Sustainable design in modern society
Sustainability is a very hot topic in today’s design community. Concern for the environment is arguably at its greatest level ever, and large manufacturers are beginning to take on board the sustainable issues that their customers are looking to be addressed.
In most cases designing and manufacturing responsibly requires large investment. Many companies simply address their customers by ‘greenwashing’ – ‘green’ marketing campaigns that show that the company is environmentally responsible – however, these are largely superficial and do not tackle the root of the problems themselves.
Techniques for designing for sustainability
There are many techniques for designing sustainably. Depending on product usage patterns, some are more effective than others.
- Design using recycled materials or reused components
- Design for disassembly
- Design using the minimum number of different materials
- Design using only recyclable materials
- Design for the system that processes materials at end-of-life
- Design for durability
- Design for enduring product-user relationships
- Design avoiding short-term fashions
- Consider the social and economic impact of the product – without doing this, there is no point designing for sustainability
Which techniques are most effective in reducing energy and material consumption?
Some designers would like to think that making things from recycled materials or designing them for marginally longer life will save the world, but in truth much of it will end up in landfill regardless. Take a drinks bottle – Do you buy a bottle made with recycled content, or use a refillable bottle? A lot of ‘green’ campaigns focus on recycled content or recyclability, but if the user does not recycle the product, or buys it when they don’t need to, then there is no positive effect. Remember that ‘recycle’ comes only after ‘reduce’ and ‘reuse’.
Remember too, that for many products the energy consumption during manufacture pales in comparison to the amount of energy used during the lifetime of the product. By investing in R&D, energy usage of a product can be reduced, and by designing for positive usage patterns, energy usage can be reduced further.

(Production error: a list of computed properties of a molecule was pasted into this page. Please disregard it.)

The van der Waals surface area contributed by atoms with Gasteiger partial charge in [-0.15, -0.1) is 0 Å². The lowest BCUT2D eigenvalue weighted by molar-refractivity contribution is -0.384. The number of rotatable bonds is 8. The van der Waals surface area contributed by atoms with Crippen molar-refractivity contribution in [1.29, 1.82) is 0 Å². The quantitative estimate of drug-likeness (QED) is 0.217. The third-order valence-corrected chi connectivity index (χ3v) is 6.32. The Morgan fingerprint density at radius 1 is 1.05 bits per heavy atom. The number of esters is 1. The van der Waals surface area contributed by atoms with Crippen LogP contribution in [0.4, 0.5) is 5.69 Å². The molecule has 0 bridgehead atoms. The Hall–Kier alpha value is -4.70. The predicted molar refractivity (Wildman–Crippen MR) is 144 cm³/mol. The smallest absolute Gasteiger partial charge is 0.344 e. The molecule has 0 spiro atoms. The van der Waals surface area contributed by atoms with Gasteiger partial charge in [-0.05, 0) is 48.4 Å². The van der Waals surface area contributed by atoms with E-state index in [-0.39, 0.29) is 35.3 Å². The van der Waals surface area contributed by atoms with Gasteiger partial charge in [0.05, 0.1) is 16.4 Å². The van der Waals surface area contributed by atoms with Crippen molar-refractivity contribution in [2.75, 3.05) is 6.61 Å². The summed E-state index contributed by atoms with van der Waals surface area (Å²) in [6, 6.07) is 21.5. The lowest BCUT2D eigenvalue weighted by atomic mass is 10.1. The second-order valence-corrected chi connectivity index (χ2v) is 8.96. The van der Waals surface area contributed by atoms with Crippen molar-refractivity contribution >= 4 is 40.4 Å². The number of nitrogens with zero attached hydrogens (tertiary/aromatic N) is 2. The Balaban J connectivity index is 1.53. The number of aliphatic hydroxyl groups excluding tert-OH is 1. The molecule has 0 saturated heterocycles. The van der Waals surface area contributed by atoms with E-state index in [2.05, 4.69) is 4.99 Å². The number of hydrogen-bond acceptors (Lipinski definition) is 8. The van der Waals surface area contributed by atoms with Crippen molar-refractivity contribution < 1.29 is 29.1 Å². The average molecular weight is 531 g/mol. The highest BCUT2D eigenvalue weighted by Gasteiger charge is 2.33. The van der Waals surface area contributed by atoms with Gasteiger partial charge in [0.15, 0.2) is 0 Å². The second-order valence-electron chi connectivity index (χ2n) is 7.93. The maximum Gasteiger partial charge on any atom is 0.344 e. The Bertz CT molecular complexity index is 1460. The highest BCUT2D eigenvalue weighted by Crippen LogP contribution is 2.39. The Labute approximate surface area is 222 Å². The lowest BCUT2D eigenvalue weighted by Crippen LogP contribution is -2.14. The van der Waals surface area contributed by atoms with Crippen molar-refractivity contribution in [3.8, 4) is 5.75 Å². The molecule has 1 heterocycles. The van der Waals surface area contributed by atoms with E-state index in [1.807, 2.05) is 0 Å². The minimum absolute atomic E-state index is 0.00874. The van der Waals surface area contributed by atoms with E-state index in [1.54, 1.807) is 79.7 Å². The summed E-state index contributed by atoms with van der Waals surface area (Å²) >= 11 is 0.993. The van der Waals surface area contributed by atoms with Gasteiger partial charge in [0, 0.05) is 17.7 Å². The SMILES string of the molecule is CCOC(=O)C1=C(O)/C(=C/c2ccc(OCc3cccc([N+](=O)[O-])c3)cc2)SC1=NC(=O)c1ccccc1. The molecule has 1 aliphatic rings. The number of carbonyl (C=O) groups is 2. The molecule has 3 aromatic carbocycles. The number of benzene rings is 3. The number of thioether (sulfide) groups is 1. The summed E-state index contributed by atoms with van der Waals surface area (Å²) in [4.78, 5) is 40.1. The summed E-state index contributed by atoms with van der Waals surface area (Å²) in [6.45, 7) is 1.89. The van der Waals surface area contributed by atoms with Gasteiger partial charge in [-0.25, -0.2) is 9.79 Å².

Design for disassembly at end-of-life is important in reducing the amount of waste that goes to landfill. Legislation, such as the WEEE directive (Europe), forces manufacturers to design for recyclability. By designing with disassembly in mind, the process of collection and recycling at end-of-life can be done economically. One idea put forward in the book ‘Cradle to Cradle’ is that used components and materials can act as ‘nutrients’ for the next generation of products. This way, no new materials are required, and no materials end up in landfill.
Another interesting book is ‘Emotionally Durable Design’. Which discusses creating enduring relationships between user and product. As well as making a product physically durable for a longer working life, the designer should also consider designs that will be cherished throughout their life. This means not designing novelty or fashionable solutions that are likely to loose their appeal long before they stop working.
Designers’ responsibility for the future
It is both our responsibility and that of manufacturers to design for long and fulfilling product life-cycles. As designers, we should do our best to put forward ideas that would result in lower energy and material consumption. Just as the designer makes decisions that are responsible for manufacturing costs all the way down the production chain, we are responsible for environmental decisions at the point of conception as well.
Two thoughts to leave you with.
- Sustainability shouldn’t be treated as a design discipline in its own right; it should be incorporated into everything that we do.
- Sustainable design isn’t about making sacrifices, its about encouraging better patterns of use through design.
About the author – Ed has worked at DIY Kyoto, Pli Design, and [re]design in London. You can see more of his work at edboaden.co.uk?